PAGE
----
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Why The Bad Economy Isn’t All Bad All The Time
|29 января 2009|
As the global economy falls further into recession and businesses continue to scale back IT investments, managed and hosted services could be a silver lining for channel partners.
AMI-Partners’ new study found that “despite an expected contraction in overall IT spending in 2009, U.S. channel partners predict that their managed services revenues will actually grow by 20 percent in the next 12 months.”
That’s good news for both the channel partners that offer these types of services and the manufacturers that continue to make significant investments in these solutions. “About one out of every three U.S. channel partners offers these types of services and, ironically, this economy presents a strong opportunity for them,” says Avinash Arun, senior analyst at AMI. “Revenues from IT services and support, particularly in a slowing market, are important for partners, so many of them are struggling to shift their business models to focus more on value-added services.”
A key reason partners continue to look for ways to grow their services business is the relatively higher margins they yield compared to hardware. According to the AMI study, U.S. partners said they derive, on average, 41-percent margins on sales of IT services, 36 percent on Internet services and 35 percent on custom software development.
Comparatively, the margins they earn on sales of computing and networking hardware are typically about 50-percent lower. Adds Arun, “This has led to a sales model that resembles that of the razor-blade industry, where partners offer basic, low-margin computing hardware products with the hopes of generating profits by bundling in higher value services such as integration, systems maintenance, support and training. Hardware sales continue to contribute about one-third to partners’ total average annual revenues. Despite the increased focus on services, the revenue balance hasn’t changed much over the past year, underscoring the challenge that partners and manufacturers face in making the transition.”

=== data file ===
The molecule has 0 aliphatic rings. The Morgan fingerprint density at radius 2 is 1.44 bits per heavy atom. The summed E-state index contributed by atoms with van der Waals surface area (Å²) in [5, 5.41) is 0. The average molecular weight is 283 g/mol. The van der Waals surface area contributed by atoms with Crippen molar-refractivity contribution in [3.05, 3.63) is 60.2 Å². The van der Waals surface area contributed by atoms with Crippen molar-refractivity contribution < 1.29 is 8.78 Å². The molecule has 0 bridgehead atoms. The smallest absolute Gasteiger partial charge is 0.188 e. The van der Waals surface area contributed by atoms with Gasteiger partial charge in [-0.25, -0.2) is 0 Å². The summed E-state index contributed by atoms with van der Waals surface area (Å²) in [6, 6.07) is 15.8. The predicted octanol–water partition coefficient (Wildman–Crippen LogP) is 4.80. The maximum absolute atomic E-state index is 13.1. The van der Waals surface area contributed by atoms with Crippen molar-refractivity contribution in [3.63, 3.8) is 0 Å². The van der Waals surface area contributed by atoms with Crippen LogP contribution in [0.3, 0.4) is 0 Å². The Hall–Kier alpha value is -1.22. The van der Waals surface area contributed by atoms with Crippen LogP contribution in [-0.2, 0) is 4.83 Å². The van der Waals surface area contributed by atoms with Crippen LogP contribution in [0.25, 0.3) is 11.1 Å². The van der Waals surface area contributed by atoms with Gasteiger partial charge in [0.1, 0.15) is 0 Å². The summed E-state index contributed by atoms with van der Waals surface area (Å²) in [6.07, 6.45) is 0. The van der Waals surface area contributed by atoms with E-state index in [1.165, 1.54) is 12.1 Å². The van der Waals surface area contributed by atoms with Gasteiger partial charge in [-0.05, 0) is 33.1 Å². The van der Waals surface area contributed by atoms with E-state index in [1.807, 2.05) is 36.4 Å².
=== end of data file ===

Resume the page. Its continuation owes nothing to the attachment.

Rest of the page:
For the channel partners’ small and mid-sized business customers, the deteriorating economic environment, of course, means increased scrutiny on all IT investments. AMI has found 67 percent of businesses are expecting decreased revenues in the coming months and 66 percent expect to restrict cash flows during the same time. “This in isolation appears to be a grim forecast for IT channel partners,” it says. “However, it could also mean increased services and consulting opportunities, as half of the businesses surveyed also indicated that they plan to look for ways to leverage technology to reduce costs and drive efficiency and productivity.”
AMI Channels Vice President Ryan Brock believes this also is good news for the relatively small but valuable segment of partners that are able to provide these consultative, value-added services to SMBs. “For the manufacturers hoping to tap into this partner-base to drive sales of their emerging managed and hosted solutions, identifying and targeting these services-competent partners may be the difference between winning and losing in the early stages of this evolving market,” he concludes.